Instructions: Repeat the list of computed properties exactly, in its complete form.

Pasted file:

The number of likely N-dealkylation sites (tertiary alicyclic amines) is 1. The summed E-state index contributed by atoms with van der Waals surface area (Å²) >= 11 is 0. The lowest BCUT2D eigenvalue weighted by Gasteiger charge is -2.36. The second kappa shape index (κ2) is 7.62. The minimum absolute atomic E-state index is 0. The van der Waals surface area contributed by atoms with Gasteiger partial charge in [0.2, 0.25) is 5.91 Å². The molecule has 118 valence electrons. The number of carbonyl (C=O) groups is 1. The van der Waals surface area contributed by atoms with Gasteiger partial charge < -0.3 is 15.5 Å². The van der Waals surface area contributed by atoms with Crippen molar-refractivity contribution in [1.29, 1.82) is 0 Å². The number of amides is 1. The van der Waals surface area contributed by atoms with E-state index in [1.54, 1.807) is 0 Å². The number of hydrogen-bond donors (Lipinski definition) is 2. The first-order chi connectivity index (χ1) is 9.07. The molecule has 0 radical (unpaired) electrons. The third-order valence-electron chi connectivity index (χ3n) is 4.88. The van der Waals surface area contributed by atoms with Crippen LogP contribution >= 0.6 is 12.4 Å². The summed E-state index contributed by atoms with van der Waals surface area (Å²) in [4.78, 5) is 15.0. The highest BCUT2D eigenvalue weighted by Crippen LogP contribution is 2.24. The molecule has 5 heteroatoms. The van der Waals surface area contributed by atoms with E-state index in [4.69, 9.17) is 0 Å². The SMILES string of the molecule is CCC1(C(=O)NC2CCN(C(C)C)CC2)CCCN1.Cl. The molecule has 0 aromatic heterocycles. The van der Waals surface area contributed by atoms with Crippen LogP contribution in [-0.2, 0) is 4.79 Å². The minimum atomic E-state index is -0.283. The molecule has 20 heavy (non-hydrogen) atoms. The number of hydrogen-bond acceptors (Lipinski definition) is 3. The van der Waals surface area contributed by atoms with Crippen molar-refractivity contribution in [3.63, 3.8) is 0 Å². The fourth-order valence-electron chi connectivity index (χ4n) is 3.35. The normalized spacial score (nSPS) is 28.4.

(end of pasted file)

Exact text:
The number of likely N-dealkylation sites (tertiary alicyclic amines) is 1. The summed E-state index contributed by atoms with van der Waals surface area (Å²) >= 11 is 0. The lowest BCUT2D eigenvalue weighted by Gasteiger charge is -2.36. The second kappa shape index (κ2) is 7.62. The minimum absolute atomic E-state index is 0. The van der Waals surface area contributed by atoms with Gasteiger partial charge in [0.2, 0.25) is 5.91 Å². The molecule has 118 valence electrons. The number of carbonyl (C=O) groups is 1. The van der Waals surface area contributed by atoms with Gasteiger partial charge < -0.3 is 15.5 Å². The van der Waals surface area contributed by atoms with Crippen molar-refractivity contribution in [1.29, 1.82) is 0 Å². The number of amides is 1. The van der Waals surface area contributed by atoms with E-state index in [1.54, 1.807) is 0 Å². The number of hydrogen-bond donors (Lipinski definition) is 2. The first-order chi connectivity index (χ1) is 9.07. The molecule has 0 radical (unpaired) electrons. The third-order valence-electron chi connectivity index (χ3n) is 4.88. The van der Waals surface area contributed by atoms with Crippen LogP contribution >= 0.6 is 12.4 Å². The summed E-state index contributed by atoms with van der Waals surface area (Å²) in [4.78, 5) is 15.0. The highest BCUT2D eigenvalue weighted by Crippen LogP contribution is 2.24. The molecule has 5 heteroatoms. The van der Waals surface area contributed by atoms with E-state index in [4.69, 9.17) is 0 Å². The SMILES string of the molecule is CCC1(C(=O)NC2CCN(C(C)C)CC2)CCCN1.Cl. The molecule has 0 aromatic heterocycles. The van der Waals surface area contributed by atoms with Crippen LogP contribution in [-0.2, 0) is 4.79 Å². The minimum atomic E-state index is -0.283. The molecule has 20 heavy (non-hydrogen) atoms. The number of hydrogen-bond acceptors (Lipinski definition) is 3. The van der Waals surface area contributed by atoms with Crippen molar-refractivity contribution in [3.63, 3.8) is 0 Å². The fourth-order valence-electron chi connectivity index (χ4n) is 3.35. The normalized spacial score (nSPS) is 28.4.